Page 91 of The Keeper

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And then that thing happens that all pro athletes dread. The injury that brings it all to a screeching halt. For me, it was my knee. Not your usual ACL or meniscus tear for me. No, I shattered my knee, a hard feat when you’re covered in pads. Thank god for knee replacement surgery, but still, those manufactured joints are not made for pro athletes. Hence I moved into management.

And I’m good at it. I like it. I had a lot of good years as a player and now I’m a damn good administrator. So that’s all fine.

However. I am an administrator at a team that, due to a prolific grapevine, now knows my wife cheated on me with my best friend and the CFO for the team. No Bueno.

When did my marriage fall apart? Hard to know, which I guess means I wasn’t a very attentive partner. I wanted kids. We tried for years and we had no luck. Every month, her period came like clockwork and every month, I found myself disappointed. Frustrated. Because I always wanted a family. And I wanted it with her, so it felt like my failure when it never happened.

So here I am, thirty-eight and divorced and replaying it all over and over as I try to figure out where I could have been better, done better, as a husband. My friends all think it wasn’t me – that, really, it was Margot who disengaged. She’s the one who cheated, that’s true, but people don’t cheat if things are great between them and their spouses.

Marcus nudges me out of my thoughts. “Hey, bro, you’re phone is buzzing. Come back to earth.”

Blinking away my trip down memory lane, I grab my phone from the table. A Las Vegas number that I don’t recognize scrolls across the top of the screen. I consider letting it go to voicemail but, frankly, I could use some air, so I grab it and stand, heading for the door.

“This is Grant,” I answer as I step out into the cool night.

“Hey, Grant,” an unfamiliar voice says on the other end of the line. “Sorry to call you after hours. Is this a good time?”

“That depends,” I say. “Are you trying to sell me something?”

A chuckle. “No. My name is Max Terry.”

Max Terry. Max Terry. The name is so familiar but I can’t place it.

“I’m the owner of the Las Vegas Crush,” he says.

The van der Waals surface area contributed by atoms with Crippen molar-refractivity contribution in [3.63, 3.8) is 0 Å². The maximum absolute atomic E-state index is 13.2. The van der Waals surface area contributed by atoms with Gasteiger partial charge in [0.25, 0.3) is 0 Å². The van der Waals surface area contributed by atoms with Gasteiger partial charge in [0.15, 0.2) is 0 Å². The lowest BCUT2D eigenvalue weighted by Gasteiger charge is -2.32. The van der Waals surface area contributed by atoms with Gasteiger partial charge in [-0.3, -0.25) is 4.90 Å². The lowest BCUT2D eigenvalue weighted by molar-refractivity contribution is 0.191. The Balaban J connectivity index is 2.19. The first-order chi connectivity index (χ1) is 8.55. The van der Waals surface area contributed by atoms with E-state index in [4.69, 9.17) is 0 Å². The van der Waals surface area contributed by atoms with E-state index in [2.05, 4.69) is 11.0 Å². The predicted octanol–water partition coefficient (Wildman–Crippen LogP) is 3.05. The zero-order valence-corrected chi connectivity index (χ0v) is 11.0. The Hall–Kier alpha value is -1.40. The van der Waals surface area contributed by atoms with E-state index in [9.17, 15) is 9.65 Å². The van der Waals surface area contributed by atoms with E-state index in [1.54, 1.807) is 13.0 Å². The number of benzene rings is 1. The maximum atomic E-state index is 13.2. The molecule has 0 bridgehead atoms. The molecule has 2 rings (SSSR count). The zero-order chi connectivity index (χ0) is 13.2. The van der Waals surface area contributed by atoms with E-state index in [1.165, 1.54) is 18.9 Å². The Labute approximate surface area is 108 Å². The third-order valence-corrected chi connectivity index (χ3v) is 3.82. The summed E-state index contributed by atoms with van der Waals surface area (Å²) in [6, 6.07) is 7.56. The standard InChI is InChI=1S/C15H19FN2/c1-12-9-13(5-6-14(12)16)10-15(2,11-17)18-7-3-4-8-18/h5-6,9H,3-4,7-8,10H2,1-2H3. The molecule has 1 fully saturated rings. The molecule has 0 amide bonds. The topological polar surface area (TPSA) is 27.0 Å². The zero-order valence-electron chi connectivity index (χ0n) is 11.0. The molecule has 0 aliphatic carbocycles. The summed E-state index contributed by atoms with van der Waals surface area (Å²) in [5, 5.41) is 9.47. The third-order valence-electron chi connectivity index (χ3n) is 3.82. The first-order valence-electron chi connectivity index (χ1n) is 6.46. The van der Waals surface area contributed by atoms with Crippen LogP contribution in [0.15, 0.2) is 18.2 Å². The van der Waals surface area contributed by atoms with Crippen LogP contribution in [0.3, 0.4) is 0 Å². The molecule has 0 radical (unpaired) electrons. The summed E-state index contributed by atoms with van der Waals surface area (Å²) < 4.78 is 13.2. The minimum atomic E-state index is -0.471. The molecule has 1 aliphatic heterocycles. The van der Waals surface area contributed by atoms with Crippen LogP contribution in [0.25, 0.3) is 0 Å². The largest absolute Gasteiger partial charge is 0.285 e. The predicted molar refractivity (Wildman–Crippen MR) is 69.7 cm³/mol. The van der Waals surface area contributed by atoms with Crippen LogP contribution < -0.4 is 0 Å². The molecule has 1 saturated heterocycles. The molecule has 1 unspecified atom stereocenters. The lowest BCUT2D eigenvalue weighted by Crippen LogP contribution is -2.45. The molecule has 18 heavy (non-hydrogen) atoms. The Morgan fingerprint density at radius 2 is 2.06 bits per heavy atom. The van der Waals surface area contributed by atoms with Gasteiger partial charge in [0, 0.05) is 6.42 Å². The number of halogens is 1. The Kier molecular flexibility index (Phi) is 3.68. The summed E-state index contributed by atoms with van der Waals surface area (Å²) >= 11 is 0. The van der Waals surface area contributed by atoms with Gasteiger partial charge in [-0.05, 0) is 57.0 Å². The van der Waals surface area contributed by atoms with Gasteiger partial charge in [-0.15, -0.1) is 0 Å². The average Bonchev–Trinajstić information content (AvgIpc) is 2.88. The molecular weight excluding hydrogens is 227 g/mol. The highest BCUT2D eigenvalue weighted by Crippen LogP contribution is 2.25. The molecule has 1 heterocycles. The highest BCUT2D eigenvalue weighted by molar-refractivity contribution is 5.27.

I think I stop breathing. The Las Vegas Crush, a super team that won the cup and ate up a shit-ton of talent in the past few years. Holy hell, I need to get it together.

“Well hello, Mr. Terry. How can I be of service?”

“Our long time GM has recently told me he intends to retire before the season starts. We’re sad to see him go, obviously, but excited to bring in some new ideas. Fresh perspective. We need to move quickly, though, to get him replaced. I’m calling to see if you’d consider a conversation with us?”

He wants to know if I would consider a conversation with him? About taking the top administrative role at a team that is literally one of the best in the NHL?

“I would definitely consider a conversation,” I say, trying to keep the eagerness out of my voice. “But what made you think of me, sir?”

“I’ve heard good things. You’re a former player with a ton of league awards under your belt. You’re a Gold medalist. From what I can tell, you’re not a media liability. You’ve got good, sold management experience, from what I’ve heard. Young, fresher in your approaches. Well respected. I could go on but I don’t want to give you too big an ego boost.”

“No worries, there,” I say. “I just got hammered in a divorce settlement, so my ego is good and surely managed right now.”

Why did I just tell him that?

Luckily, he laughs. “Boy, don’t I understand that. But I’ll tell you, it’s good news for me. No baggage, It’s a chance to come in fully focused on the team, and I really need that right now. I’ve got a roster full of amazing players with huge salaries. It’s been a good run but I am really worried about our bench strength and our longevity. Come down for a visit and we can talk more about it?”

“Sure thing. I work with Tim Martin at Talent One,” I say. Can the team work through him to set things up?”

“We can. We’ll get ahold of your agent and get you down here posthaste.”

“Sounds good. Looking forward to it.”

“Grant, keep this under your hat. The team hasn’t been informed yet and we’re only looking at a couple of guys. I want to keep it quiet for now.”

“Roger that.”

“Also, I may hire an assistant GM. We haven’t had one here in a few years and I’d like to get with the diversity bandwagon. You aren’t a racist or a sexist, right? Because I’m looking at a couple of women for the role.”

“No, sir. I’ll work with anyone with a brain for hockey and a desire to be a team player.”

“Good man. See you soon.”